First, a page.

We’ve certainly seen people take advantage of wealthy church members before, and we certainly can also fall prey to the sin of dismissing the poor in favor of the wealthy. We might find ourselves more prone to go out of our way to make someone feel welcome who dresses in such a way that’s a little more aesthetically pleasing to us, and just look like the type of person we’d be more comfortable around or comfortable letting our kids hang out with.

But many times for us, this takes more of the form of asking ourselves in some way or another, “What am I going to get out of this if I invest in this person? Will I get out of it more than what I put into it? Will it at least be an equal return?” We wouldn’t say that out loud. We know how that sounds. But we do those calculations in our heads and in our hearts, asking more about the benefits to our own personal, earthly life as opposed to the effect it could have on the church, or as opposed to treasures in heaven.

And it doesn’t even have to be a visitor for us. We can just size people up that we know within the church or that we’ve seen within the church, and that’s probably more of a danger for us as we see some of the issues that someone has, some of the sin problems. Maybe they just have a different personality that we don’t prefer. So we make a decision about our relationship with them based on what will make us, in the end, most comfortable. It’s going to keep us from as much awkwardness as possible. We might use some spiritual sounding excuses, so we sound good to ourselves and to others, but really that’s what it’s about. And of course, sometimes we have to make decisions about stewardship of time. We have to make wise decisions about it, who gets our time and who doesn’t.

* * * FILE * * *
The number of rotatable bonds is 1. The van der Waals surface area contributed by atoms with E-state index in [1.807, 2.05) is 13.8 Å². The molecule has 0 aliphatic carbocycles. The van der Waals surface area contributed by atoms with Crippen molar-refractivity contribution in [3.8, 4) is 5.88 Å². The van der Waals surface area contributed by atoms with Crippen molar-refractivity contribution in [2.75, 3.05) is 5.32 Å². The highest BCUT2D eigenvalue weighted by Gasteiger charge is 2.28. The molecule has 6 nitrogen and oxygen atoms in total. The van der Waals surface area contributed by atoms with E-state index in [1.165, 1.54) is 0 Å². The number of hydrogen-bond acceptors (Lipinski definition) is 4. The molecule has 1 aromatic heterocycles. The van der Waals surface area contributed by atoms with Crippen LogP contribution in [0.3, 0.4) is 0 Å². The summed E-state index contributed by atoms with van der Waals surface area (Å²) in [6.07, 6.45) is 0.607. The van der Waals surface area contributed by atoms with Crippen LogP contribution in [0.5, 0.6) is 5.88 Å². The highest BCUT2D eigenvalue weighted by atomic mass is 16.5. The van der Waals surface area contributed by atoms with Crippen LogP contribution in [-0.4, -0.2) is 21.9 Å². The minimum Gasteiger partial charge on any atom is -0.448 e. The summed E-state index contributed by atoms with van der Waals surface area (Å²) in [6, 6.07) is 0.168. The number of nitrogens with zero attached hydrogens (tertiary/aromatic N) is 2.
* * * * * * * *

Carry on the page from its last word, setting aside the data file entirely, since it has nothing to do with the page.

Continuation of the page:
But the point is that the deciding factor shouldn’t be about what is easiest and most beneficial for me, personally. It’s about what is best for the kingdom of God, what is best for the church, best for the people who he has placed around me. The idea, here, is to really think through the factors that would cause you to serve or invest in one person over another. What is in your mind? What are the factors? What’s going into that calculation? The problem in the story isn’t that one person sat in the good place and one had to go stand. You know, maybe that’s all the room they had. Maybe they only had one seat, and that decision was going to have to be made no matter what. That’s not the problem. The problem has to do with what factors were considered and what factors were given the most weight when that decision was made.